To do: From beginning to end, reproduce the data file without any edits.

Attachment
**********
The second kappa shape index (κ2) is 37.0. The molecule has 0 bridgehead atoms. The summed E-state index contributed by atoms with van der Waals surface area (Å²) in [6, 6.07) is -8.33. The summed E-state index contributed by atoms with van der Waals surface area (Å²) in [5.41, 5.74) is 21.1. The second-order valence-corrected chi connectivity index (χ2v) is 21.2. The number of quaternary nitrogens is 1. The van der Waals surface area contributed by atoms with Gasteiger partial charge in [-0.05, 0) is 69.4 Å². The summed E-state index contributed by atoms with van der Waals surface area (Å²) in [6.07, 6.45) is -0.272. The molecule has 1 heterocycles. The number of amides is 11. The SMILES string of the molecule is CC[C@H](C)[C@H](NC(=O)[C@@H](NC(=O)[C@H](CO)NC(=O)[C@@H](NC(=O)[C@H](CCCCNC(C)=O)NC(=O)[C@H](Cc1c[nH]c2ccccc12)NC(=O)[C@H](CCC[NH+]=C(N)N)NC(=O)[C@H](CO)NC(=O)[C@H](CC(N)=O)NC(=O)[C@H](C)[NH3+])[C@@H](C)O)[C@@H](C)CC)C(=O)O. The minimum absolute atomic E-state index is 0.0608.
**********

The second kappa shape index (κ2) is 37.0. The molecule has 0 bridgehead atoms. The summed E-state index contributed by atoms with van der Waals surface area (Å²) in [6, 6.07) is -8.33. The summed E-state index contributed by atoms with van der Waals surface area (Å²) in [5.41, 5.74) is 21.1. The second-order valence-corrected chi connectivity index (χ2v) is 21.2. The number of quaternary nitrogens is 1. The van der Waals surface area contributed by atoms with Gasteiger partial charge in [-0.05, 0) is 69.4 Å². The summed E-state index contributed by atoms with van der Waals surface area (Å²) in [6.07, 6.45) is -0.272. The molecule has 1 heterocycles. The number of amides is 11. The SMILES string of the molecule is CC[C@H](C)[C@H](NC(=O)[C@@H](NC(=O)[C@H](CO)NC(=O)[C@@H](NC(=O)[C@H](CCCCNC(C)=O)NC(=O)[C@H](Cc1c[nH]c2ccccc12)NC(=O)[C@H](CCC[NH+]=C(N)N)NC(=O)[C@H](CO)NC(=O)[C@H](CC(N)=O)NC(=O)[C@H](C)[NH3+])[C@@H](C)O)[C@@H](C)CC)C(=O)O. The minimum absolute atomic E-state index is 0.0608.